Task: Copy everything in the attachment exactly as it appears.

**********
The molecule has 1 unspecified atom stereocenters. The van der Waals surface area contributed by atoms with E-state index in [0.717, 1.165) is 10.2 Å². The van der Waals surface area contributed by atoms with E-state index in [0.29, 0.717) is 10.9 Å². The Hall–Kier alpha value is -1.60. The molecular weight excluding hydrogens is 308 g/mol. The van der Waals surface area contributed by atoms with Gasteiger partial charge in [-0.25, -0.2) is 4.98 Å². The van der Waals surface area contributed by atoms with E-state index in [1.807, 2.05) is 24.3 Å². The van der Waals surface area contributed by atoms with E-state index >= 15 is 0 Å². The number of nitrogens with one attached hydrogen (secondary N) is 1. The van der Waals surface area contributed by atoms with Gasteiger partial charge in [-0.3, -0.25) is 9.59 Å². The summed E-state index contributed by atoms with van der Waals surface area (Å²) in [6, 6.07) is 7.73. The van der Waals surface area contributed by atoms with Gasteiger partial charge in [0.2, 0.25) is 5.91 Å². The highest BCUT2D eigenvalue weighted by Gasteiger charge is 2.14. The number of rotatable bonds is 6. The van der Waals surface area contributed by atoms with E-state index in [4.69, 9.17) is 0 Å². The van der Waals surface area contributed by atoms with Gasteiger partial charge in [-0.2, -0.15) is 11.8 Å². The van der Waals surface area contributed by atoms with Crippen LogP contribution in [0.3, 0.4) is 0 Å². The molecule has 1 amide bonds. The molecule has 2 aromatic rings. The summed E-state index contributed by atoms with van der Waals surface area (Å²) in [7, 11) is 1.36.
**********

The molecule has 1 unspecified atom stereocenters. The van der Waals surface area contributed by atoms with E-state index in [0.717, 1.165) is 10.2 Å². The van der Waals surface area contributed by atoms with E-state index in [0.29, 0.717) is 10.9 Å². The Hall–Kier alpha value is -1.60. The molecular weight excluding hydrogens is 308 g/mol. The van der Waals surface area contributed by atoms with Gasteiger partial charge in [-0.25, -0.2) is 4.98 Å². The van der Waals surface area contributed by atoms with E-state index in [1.807, 2.05) is 24.3 Å². The van der Waals surface area contributed by atoms with E-state index >= 15 is 0 Å². The number of nitrogens with one attached hydrogen (secondary N) is 1. The van der Waals surface area contributed by atoms with Gasteiger partial charge in [-0.3, -0.25) is 9.59 Å². The summed E-state index contributed by atoms with van der Waals surface area (Å²) in [6, 6.07) is 7.73. The van der Waals surface area contributed by atoms with Gasteiger partial charge in [0.2, 0.25) is 5.91 Å². The highest BCUT2D eigenvalue weighted by Gasteiger charge is 2.14. The number of rotatable bonds is 6. The van der Waals surface area contributed by atoms with E-state index in [4.69, 9.17) is 0 Å². The van der Waals surface area contributed by atoms with Gasteiger partial charge in [-0.2, -0.15) is 11.8 Å². The van der Waals surface area contributed by atoms with Crippen LogP contribution in [0.3, 0.4) is 0 Å². The molecule has 1 amide bonds. The molecule has 2 aromatic rings. The summed E-state index contributed by atoms with van der Waals surface area (Å²) in [7, 11) is 1.36.